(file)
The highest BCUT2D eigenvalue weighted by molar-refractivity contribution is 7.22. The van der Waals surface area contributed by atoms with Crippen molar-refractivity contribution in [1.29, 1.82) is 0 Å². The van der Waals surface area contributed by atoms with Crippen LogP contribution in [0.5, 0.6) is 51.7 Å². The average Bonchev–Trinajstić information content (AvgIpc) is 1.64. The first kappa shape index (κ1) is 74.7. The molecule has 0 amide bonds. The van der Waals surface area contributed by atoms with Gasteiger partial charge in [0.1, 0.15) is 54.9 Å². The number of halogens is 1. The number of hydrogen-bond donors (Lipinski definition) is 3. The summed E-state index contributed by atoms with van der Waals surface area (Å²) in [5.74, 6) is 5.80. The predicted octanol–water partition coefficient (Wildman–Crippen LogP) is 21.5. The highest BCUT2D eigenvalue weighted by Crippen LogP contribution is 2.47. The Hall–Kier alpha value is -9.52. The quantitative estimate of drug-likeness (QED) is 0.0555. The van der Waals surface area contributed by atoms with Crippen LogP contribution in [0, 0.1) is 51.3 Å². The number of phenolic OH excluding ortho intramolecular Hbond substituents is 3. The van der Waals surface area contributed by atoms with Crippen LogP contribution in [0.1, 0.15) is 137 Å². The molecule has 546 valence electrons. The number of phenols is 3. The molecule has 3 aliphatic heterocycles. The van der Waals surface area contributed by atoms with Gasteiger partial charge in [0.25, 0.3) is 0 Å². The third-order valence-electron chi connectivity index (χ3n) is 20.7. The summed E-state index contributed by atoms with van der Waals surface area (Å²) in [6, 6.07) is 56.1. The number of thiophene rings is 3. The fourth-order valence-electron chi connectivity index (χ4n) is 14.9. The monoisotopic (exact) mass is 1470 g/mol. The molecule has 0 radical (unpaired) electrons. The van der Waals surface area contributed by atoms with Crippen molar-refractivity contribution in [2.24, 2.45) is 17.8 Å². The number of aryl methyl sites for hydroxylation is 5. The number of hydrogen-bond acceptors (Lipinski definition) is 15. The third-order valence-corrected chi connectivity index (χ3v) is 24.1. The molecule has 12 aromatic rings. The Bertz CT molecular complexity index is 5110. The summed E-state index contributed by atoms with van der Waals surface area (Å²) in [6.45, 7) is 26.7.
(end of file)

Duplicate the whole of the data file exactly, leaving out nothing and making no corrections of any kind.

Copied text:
The highest BCUT2D eigenvalue weighted by molar-refractivity contribution is 7.22. The van der Waals surface area contributed by atoms with Crippen molar-refractivity contribution in [1.29, 1.82) is 0 Å². The van der Waals surface area contributed by atoms with Crippen LogP contribution in [0.5, 0.6) is 51.7 Å². The average Bonchev–Trinajstić information content (AvgIpc) is 1.64. The first kappa shape index (κ1) is 74.7. The molecule has 0 amide bonds. The van der Waals surface area contributed by atoms with Gasteiger partial charge in [0.1, 0.15) is 54.9 Å². The number of halogens is 1. The number of hydrogen-bond donors (Lipinski definition) is 3. The summed E-state index contributed by atoms with van der Waals surface area (Å²) in [5.74, 6) is 5.80. The predicted octanol–water partition coefficient (Wildman–Crippen LogP) is 21.5. The highest BCUT2D eigenvalue weighted by Crippen LogP contribution is 2.47. The Hall–Kier alpha value is -9.52. The quantitative estimate of drug-likeness (QED) is 0.0555. The van der Waals surface area contributed by atoms with Crippen LogP contribution in [0, 0.1) is 51.3 Å². The number of phenolic OH excluding ortho intramolecular Hbond substituents is 3. The van der Waals surface area contributed by atoms with Crippen LogP contribution in [0.1, 0.15) is 137 Å². The molecule has 546 valence electrons. The number of phenols is 3. The molecule has 3 aliphatic heterocycles. The van der Waals surface area contributed by atoms with Gasteiger partial charge in [0.25, 0.3) is 0 Å². The third-order valence-electron chi connectivity index (χ3n) is 20.7. The summed E-state index contributed by atoms with van der Waals surface area (Å²) in [6, 6.07) is 56.1. The number of thiophene rings is 3. The fourth-order valence-electron chi connectivity index (χ4n) is 14.9. The monoisotopic (exact) mass is 1470 g/mol. The molecule has 0 radical (unpaired) electrons. The van der Waals surface area contributed by atoms with Crippen molar-refractivity contribution in [2.24, 2.45) is 17.8 Å². The number of aryl methyl sites for hydroxylation is 5. The number of hydrogen-bond acceptors (Lipinski definition) is 15. The third-order valence-corrected chi connectivity index (χ3v) is 24.1. The molecule has 12 aromatic rings. The Bertz CT molecular complexity index is 5110. The summed E-state index contributed by atoms with van der Waals surface area (Å²) in [6.45, 7) is 26.7.